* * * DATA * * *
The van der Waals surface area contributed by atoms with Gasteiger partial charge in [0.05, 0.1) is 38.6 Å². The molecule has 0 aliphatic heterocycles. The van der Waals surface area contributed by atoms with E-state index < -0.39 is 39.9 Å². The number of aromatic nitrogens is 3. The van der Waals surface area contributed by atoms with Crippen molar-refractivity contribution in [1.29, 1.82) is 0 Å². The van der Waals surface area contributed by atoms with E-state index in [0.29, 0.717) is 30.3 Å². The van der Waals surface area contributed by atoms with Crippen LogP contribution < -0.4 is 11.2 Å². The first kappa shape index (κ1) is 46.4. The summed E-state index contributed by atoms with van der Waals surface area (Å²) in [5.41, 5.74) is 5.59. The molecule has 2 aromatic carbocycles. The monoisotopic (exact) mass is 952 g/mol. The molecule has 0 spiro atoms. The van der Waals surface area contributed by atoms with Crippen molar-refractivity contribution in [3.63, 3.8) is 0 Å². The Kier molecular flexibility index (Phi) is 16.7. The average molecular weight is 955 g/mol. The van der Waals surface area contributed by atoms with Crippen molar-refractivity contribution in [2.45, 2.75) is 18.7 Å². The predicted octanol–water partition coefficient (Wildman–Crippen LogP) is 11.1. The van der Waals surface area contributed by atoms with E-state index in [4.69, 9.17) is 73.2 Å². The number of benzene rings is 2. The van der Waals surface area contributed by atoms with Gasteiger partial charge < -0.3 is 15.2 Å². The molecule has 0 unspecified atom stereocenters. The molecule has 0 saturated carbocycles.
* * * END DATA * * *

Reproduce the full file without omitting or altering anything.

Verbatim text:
The van der Waals surface area contributed by atoms with Gasteiger partial charge in [0.05, 0.1) is 38.6 Å². The molecule has 0 aliphatic heterocycles. The van der Waals surface area contributed by atoms with E-state index < -0.39 is 39.9 Å². The number of aromatic nitrogens is 3. The van der Waals surface area contributed by atoms with Crippen molar-refractivity contribution in [1.29, 1.82) is 0 Å². The van der Waals surface area contributed by atoms with E-state index in [0.29, 0.717) is 30.3 Å². The van der Waals surface area contributed by atoms with Crippen LogP contribution < -0.4 is 11.2 Å². The first kappa shape index (κ1) is 46.4. The summed E-state index contributed by atoms with van der Waals surface area (Å²) in [5.41, 5.74) is 5.59. The molecule has 2 aromatic carbocycles. The monoisotopic (exact) mass is 952 g/mol. The molecule has 0 spiro atoms. The van der Waals surface area contributed by atoms with Crippen molar-refractivity contribution in [3.63, 3.8) is 0 Å². The Kier molecular flexibility index (Phi) is 16.7. The average molecular weight is 955 g/mol. The van der Waals surface area contributed by atoms with Crippen molar-refractivity contribution in [2.45, 2.75) is 18.7 Å². The predicted octanol–water partition coefficient (Wildman–Crippen LogP) is 11.1. The van der Waals surface area contributed by atoms with E-state index in [4.69, 9.17) is 73.2 Å². The number of benzene rings is 2. The van der Waals surface area contributed by atoms with Gasteiger partial charge < -0.3 is 15.2 Å². The molecule has 0 unspecified atom stereocenters. The molecule has 0 saturated carbocycles.